Leadership is the action of leading a group of people or an organization, or the ability to do this Oxford Dictionary. A person exerts influence over other people, which inspires, motivates and directs their activities to help achieve common performance goals (Yukl, 1989 as cited in George & Jones, 2006). The person who exerts such influence is a leader. With the influence they exert, effective leaders help groups and organisations to achieve a goal.
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Effective leadership also increases an organisation’s ability to meet all the contemporary challenges such as obtain a competitive advantage, the need to promote acceptable ethical behaviour and is essential to manage a diverse workforce fairly and impartially. As a result, this will raise the organisations’ chances of success (George & Jones, 2006).
Nowadays due to the exceptionally challenging era, leadership can be very demanding because of the pace of change, the illusion of control and the high expectations of followers (Arnold & Rendall, 2010). A leader can adopt his own personal qualities, behaviours styles and decisions to develop his own leadership style (Arnold & Rendall, 2010).
Early leader-focused approaches to leadership have 2 main features: “ a description of the leader in terms of their characteristics and/or behaviour” and “ the investigation and analysis and of the characteristics and or behaviours of what makes a ‘ good leaders’ regardless of what they lead” (Arnold & Rendall, 2010).
Early leadership was more focused on finding the best characteristics that makes a person a leader or effective leader. Early work such as the work of House and Baetz (1979) came up with what characteristics that leaders tend to have at a higher degree than non-leaders. These characteristics include intelligence, dominance/need for power, self-confidence and knowledge of the task. (House & Baetz , 1979). Bass (1990) also included other personality traits such as good adjustment, emotional balance and high integrity which were found to be common traits amongst leaders. (Bass, 1990) This early research did yield some interesting results but researchers did not find a constant profile of characteristics which are common to all leaders however personality and intelligence seem to be fundamental for persons to emerge as leaders and ultimately be effective leaders (Arnold & Rendall, 2010).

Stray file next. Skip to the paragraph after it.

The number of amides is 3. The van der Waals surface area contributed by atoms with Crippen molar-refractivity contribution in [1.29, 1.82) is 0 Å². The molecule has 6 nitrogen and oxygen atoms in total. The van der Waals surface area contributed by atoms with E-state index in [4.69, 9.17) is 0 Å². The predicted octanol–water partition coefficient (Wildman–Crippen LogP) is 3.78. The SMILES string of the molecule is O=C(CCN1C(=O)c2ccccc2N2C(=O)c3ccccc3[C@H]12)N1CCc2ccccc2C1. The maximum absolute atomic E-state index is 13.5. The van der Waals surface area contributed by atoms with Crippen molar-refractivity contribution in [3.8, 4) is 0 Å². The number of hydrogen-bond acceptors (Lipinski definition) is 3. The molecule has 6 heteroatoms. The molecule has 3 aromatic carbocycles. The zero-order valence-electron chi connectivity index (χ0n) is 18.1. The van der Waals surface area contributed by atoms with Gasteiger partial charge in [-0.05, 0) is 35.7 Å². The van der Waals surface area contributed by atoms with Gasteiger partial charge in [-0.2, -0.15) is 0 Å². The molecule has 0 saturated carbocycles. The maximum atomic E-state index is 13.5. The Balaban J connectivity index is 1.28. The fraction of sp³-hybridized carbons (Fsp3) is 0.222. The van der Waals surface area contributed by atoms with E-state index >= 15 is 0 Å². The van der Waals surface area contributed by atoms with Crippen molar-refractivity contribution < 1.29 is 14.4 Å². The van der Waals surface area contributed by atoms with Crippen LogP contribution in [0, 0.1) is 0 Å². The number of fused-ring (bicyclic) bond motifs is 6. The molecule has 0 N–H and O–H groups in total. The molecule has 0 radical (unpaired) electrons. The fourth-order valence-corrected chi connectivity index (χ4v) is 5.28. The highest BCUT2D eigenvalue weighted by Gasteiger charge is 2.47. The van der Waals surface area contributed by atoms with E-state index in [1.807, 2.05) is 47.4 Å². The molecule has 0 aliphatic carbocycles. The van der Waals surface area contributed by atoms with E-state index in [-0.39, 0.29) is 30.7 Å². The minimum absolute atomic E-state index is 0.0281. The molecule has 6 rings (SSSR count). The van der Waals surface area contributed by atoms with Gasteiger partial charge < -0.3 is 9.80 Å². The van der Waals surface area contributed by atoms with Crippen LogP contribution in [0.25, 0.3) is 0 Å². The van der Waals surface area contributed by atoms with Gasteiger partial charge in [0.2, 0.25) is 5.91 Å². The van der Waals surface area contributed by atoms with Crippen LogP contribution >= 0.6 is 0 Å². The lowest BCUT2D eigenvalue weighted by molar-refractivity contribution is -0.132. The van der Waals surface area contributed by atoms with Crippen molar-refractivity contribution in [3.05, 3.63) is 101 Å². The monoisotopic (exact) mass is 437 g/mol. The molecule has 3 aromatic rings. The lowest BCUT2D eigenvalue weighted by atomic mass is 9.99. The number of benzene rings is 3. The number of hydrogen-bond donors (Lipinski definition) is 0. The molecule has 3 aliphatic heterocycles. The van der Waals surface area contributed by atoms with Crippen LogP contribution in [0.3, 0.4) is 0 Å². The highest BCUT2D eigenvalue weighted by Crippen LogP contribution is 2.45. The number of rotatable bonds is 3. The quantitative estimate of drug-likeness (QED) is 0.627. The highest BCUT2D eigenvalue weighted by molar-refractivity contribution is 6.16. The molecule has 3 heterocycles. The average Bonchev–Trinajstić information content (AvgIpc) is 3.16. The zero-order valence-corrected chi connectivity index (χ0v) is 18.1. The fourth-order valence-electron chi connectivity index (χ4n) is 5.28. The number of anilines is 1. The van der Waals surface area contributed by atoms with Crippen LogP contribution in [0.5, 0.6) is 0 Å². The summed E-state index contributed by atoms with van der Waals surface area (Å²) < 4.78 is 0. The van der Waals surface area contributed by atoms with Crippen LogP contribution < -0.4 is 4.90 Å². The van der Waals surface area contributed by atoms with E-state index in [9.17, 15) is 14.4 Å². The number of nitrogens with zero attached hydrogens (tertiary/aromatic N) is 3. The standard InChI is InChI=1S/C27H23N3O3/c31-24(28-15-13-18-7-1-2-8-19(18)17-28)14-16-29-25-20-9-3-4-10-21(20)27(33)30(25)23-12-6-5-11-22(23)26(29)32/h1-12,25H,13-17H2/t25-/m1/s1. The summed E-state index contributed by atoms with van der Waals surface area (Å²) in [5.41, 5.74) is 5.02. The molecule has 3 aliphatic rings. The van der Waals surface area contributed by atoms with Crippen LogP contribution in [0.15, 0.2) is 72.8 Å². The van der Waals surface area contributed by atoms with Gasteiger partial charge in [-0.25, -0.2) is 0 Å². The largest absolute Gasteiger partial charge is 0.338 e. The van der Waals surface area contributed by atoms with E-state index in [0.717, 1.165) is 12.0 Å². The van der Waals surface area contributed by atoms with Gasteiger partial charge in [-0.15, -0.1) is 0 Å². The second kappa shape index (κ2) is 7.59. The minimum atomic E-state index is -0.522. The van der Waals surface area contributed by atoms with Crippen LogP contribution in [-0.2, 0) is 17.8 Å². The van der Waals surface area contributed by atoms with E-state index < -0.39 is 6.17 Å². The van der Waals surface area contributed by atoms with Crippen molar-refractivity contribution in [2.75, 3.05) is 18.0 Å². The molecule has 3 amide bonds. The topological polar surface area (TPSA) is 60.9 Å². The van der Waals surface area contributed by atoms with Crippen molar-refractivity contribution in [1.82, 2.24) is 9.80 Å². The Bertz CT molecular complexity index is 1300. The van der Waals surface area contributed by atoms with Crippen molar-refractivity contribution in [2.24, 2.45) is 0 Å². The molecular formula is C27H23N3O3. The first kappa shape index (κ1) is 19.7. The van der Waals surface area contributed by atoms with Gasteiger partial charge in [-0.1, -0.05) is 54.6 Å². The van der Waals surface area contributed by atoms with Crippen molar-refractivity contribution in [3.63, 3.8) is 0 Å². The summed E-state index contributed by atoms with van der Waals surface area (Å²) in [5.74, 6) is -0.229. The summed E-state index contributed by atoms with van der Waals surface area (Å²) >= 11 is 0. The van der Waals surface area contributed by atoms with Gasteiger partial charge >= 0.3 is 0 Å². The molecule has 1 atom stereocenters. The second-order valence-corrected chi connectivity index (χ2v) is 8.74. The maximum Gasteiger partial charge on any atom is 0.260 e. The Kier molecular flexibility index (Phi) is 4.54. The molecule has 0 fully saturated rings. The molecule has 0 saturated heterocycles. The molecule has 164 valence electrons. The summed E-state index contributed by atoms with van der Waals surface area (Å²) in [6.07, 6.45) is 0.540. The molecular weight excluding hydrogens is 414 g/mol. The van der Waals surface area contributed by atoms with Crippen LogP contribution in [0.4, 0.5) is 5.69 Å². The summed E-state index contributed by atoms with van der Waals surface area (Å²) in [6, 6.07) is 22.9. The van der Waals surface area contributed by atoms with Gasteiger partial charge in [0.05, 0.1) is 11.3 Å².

The Big Five Personality Traits
People have certain characteristics which are constant to them throughout their life which can influence “ how they think, feel and behave both on and off the job” (George & Jones, 2006). These characteristic are called personality traits. These traits make you act, feel and think in certain ways which makes every individual unique. It is very important that these traits are understood since every person’s personality influences their behaviour and their approach to managing people and resources (George & Jones, 2006).
An individual’s personality is composed of five general traits or characteristics, these being extraversion, negative affectivity, agreeableness, conscientiousness and openness to experience (Digman, 1990). Each personality trait is viewed as a continuum along which every individual falls. A person can fall on the high end part or on the low end part or else somewhere in between. A person’s approach to management can be described in how people are like at the high and low ends of each continuum which is an easy way to understand how these trait affect a person’s approach (George & Jones, 2006).
The effectiveness of each trait is determined by a complex interaction between the nature of the job or organisation in which they are working and the characteristics of the person. Furthermore, some personality traits might be effective in one situation but can decrease the effectiveness in another situation. (George & Jones, 2006)